Tuesday April 18th
4/18/17  A Bit of Rest
Today I learned
 In C++, you can exit a programme gracefully by typing “return(0)”. Since you have int main() and it’s looking for a return int, you can insert it anywhere to exit. Sort of like system.exit or whatever in other programmes.
C++ homework done.
A few snippets of code. I didn’t include another three linked .h files here. Don’t want people to copy, etc.
Also, what my debugger looks like when the programme is run.
Things to get done

Look over some code for C++ and submit (hopefully) to my Lab —> done

Do some more work on my Programming for Correctness work. I’m currently on Split ranges

Get some rest tonight, and be fresh to work on Homework 6 (due 4/23)
A Kata Solved (note: this is in Python) :)
# In this Kata, you have to find the factors of integer
# down to the limit including the limiting number.
# If the limit is more than the integer, return an empty list
def factors(integer, limit):
# make an empty list
arr = []
# if limit exceeds integer, return an empty array
if limit > integer:
return []
# else, find all the factors of the integer
# between the limit and the integer
# push those factors to the empty array
else:
for i in range(limit, integer+1):
if integer % i == 0:
arr.append(i)
return arr
And now, another puzzle
How many balls would you need to assemble a regular tetrahedron, if the edge of the tetrahedron consists of x balls?
Write a function that takes the value and returns the count of balls needed.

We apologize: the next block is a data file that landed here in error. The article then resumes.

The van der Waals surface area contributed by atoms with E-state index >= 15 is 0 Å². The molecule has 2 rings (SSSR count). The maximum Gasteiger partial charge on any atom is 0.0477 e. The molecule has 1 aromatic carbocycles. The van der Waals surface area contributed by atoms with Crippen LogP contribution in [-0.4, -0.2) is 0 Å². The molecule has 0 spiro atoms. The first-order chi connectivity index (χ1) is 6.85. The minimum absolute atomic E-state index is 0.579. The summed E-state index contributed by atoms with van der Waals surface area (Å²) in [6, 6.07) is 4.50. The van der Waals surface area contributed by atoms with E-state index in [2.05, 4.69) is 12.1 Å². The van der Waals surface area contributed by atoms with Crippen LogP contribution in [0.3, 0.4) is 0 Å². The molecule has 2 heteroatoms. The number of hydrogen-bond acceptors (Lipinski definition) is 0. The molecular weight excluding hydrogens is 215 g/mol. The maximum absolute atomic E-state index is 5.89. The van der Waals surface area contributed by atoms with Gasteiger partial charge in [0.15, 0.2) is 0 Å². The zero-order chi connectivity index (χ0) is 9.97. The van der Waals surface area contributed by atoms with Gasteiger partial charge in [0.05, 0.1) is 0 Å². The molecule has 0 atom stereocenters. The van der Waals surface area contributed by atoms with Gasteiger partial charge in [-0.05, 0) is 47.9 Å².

The solution is an interesting one, based on a formula called “The Tetrahedral number”
Here is a visualization of the problem
Side top view packed balls
Bottom view of tetrahedron packed The last row is 4 balls long. Total is 20 for all balls counted
Btw I did these models in a 3D product/ architectural modelling programme I learned years ago called Rhino. This software is also used by car designers and people in the movie industry. I learned it from two persons; one of whom was an Art Director (who worked on Avatar and Star Trek) , and the other, who was a car designer (he designed grills for cars) for Honda.
also, check out another favourite site of mine, Math Stack Exchange:
Math Stack Exchange Tetrahedral number
As for the solution, this is in Python, too (sorry) :)
def count_balls(x):
// the formula is :
return x * ((x + 1) * (x + 2)) / 6
Side note
I figured out how to rewrite fractions and limits in LaTeX. Here is my code for generating the Tetrahedral formula